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Drag Racing Story of the Day!

A Rebel with a Cause or Did Jesus Build His Hot Rod? by Andy Marocco

"Present day" drag racing seems to have lost its identity. Today's cars need corporate sponsorship in order to be competitive. They all look alike with generic vinyl graphics and the drivers are... well... just drivers. To add insult to injury, the so called "nostalgia movement" that was instituted to bring back the flavor of the past, dramatically shifted its focus to building what many consider just a modern day fueler with an engine placed in front of the driver. These so called "nostalgia cars" are the furthest thing from the past because they all have a 225' wheelbase, an engine that sits level in the chassis, ridiculously large side canards, an unsightly roll cage, and a driver's seat that resembles a highchair. And what is so nostalgic about the 392 engines that are using many of the super expensive and technologically advanced parts that their bigger brothers in professional Top Fuel are using? All in the name of progress to quicker E.T.s and MPH, and losing sight that it's an exercise in futility, since Don Garlits proved that the only way to go faster and quicker is in a rear engine car. 

It's refreshing to know that sometimes those who are outside the world of Drag Racing can see things as perhaps they really should be. Case and point: Tim Conder, a Kentucky born Seattle Artist who now owns and runs a customizing shop called "Conder Custom." Tim has been featured on Discovery Channel's "Monster Garage." He designs, builds, and paints custom cars and choppers, including the "World's Most Dangerous Motorcycle" (with fenders made up of thousands of razor blades and a seat of nails), and Gigantic (the bike Easy Riders Magazine calls "Silver Bullet"). 


Tim may pride himself on being a "Hillbilly on Nitro," but he's the furthest thing from that most of the time. He is an eccentric whose artistic abilities, hot rod fabrication skills, and focused vision make him a creative force to be reckoned with.

Tim is also the creator and owner of Armageddon Top Fuel (ATF). Never heard of it? Well, you will. Let's start at the beginning. Tim started ATF as an art project. Yep, you read it right, an ART PROJECT. No, not art in the sense of a painting or sculpture, although you could interpret it that way. This art is more like a "snapshot in time."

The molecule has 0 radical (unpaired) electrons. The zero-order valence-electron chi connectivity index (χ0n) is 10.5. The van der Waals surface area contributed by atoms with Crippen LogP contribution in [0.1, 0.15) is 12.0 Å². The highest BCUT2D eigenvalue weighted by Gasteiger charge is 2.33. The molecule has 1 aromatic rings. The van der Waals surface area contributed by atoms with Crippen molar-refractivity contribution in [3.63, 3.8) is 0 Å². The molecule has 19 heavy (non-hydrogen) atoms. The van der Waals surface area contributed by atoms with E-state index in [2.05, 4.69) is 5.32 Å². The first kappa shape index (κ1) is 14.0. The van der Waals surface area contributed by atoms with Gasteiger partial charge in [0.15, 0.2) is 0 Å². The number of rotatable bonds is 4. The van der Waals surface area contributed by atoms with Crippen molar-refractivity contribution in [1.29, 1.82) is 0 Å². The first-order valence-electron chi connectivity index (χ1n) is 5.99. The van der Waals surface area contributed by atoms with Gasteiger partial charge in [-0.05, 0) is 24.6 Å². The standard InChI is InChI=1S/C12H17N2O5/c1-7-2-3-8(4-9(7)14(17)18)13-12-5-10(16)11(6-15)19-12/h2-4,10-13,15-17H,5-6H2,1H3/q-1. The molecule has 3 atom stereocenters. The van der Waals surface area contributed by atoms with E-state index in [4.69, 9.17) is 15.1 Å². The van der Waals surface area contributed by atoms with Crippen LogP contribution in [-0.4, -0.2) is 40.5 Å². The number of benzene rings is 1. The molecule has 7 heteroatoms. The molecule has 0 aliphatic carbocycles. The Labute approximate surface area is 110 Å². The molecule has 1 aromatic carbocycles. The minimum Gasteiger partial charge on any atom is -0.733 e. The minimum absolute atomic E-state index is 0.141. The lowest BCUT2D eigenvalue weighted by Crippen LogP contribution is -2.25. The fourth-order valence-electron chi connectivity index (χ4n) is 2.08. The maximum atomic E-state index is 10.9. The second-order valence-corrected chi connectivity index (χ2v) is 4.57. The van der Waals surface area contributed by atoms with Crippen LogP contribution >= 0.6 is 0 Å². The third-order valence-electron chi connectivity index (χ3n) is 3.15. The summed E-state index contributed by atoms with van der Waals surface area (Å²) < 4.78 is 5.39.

It is a time that can best be defined as "pure" that Tim is passionate about. His snapshot consists of days when Top Fuel Dragsters cackled with fire and smoked the tires all the way down the quarter mile. A time when race teams had push cars, the fans were die-hards who knew the racers by name, and by the unique elements of their cars. 

Sure some of the old-timers out there might ask how Tim would know what the old days were about; he's not old enough to even remember! Right you are. He was just a boy back in the day that he now struggles to recreate. But Tim takes what he remembers from the past and the rest he has filled in by studying, reading, and talking to those who were there. 

Tim's idea of what the cars should be is right out of 1965. He wanted a front engine Top Fuel Dragster that could be built that would meet the strict safety specifications of today while keeping the integrity of the car intact. Not an easy task.

To do it right he called upon legendary chassis builder Pete Ogden (who worked for Woody Gilmore). Tim wanted the car to be similar to the 1965 Gotelli Speed Shop Top Fueler driven by the late Denny Miliani, which was also built by Pete back in the day.

Since Pete didn't have the original blueprints, he built the chassis straight from memory. A chassis that he refers to as a "Super 65".

For safety, Pete went at least one size up in pipe diameter everywhere, and two to three times the wall thickness. This adds a little more weight but this car's engine is running an estimated 800 more horsepower than back in '65 and smoking the tires, so the added weight won't matter much.